Metro pays Mitchell Crooks $100k for beating caught on tape
The same amount Disgraced Cop, Derek Colling,
earned while sitting at home during investigation
The Metropolitan Police Department has agreed to pay $100,000 to a Las Vegas man who was beaten by a Metro officer as he shot video from his driveway.
The payment would settle the federal civil rights lawsuit filed by Mitchell Crooks, whose video of the confrontation was named the second worst police abuse video of 2011.
The video made headlines across the country, was voted the 2nd Worst Police Misconduct Video of 2011
by The National Police Misconduct Statistics and Reporting Project and featured former Metro Police officer Derek Colling, CopBlock’s
Most Dangerous Cop in America.
Shot in April, 2010 by freelance videographer Mitchell Crooks, the 4 minute 44 second was one of the many incidents that changed the way the public viewed the The Las Vegas Metropolitan Police department.
Crooks, a freelance videographer, was taping the arrest of several juvenile burglary suspects on his cul-de-sac, when officer Colling stopped his cruiser in front of Crooks home. Although Crooks was breaking no laws and was standing in his own front yard, Colling began questioning Crooks’ residency as he quickly encroached on private property.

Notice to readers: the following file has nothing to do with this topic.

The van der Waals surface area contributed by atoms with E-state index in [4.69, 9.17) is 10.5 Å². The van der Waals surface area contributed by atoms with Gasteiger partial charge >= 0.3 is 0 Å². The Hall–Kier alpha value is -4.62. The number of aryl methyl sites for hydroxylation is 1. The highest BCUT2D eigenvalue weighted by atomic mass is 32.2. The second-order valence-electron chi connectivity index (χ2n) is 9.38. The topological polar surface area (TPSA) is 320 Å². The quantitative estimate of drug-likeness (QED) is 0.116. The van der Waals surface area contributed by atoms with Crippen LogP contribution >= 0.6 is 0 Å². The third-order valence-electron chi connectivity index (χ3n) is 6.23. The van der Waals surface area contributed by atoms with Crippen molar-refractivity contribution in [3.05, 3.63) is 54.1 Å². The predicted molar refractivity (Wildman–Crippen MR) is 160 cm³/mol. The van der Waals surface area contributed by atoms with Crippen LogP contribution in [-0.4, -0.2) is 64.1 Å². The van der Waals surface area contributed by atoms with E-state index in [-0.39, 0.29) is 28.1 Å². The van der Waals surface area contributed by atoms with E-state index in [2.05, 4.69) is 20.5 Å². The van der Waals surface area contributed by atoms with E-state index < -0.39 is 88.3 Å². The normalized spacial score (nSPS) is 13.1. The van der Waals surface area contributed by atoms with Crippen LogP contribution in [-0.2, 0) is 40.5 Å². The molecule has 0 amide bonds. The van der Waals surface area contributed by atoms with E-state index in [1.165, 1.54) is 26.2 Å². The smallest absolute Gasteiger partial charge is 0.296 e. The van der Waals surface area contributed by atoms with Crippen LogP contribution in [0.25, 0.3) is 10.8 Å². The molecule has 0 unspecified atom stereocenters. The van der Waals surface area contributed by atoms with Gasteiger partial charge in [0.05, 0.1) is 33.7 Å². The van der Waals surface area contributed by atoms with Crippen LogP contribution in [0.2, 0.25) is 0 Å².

Thanks to Crooks standing his ground and continuing to tape the encounter, he was able to provide proof that he was beaten, and arrested by Colling without cause. Charges Colling denied prior to the tape’s release. However, once Crooks posted the disturbing video online, Colling was suspended and eventually terminated after an internal investigation determined that Crooks’ complaint that Colling used of excessive force was sustained. Colling was also found guilty of violating several other department policies, who was on paid leave during the internal investigation was paid more than $100,000 in total pay & benefits himself while he sat home.
Colling was no stranger to controversy, and had a history of making reckless decisions and acting confrontational. He had already been involved in two fatal shootings in his 5½ years as a Las Vegas police officer, including the 2009 fatal shooting of disturbed, 15-year-old Tanner Chamberlain.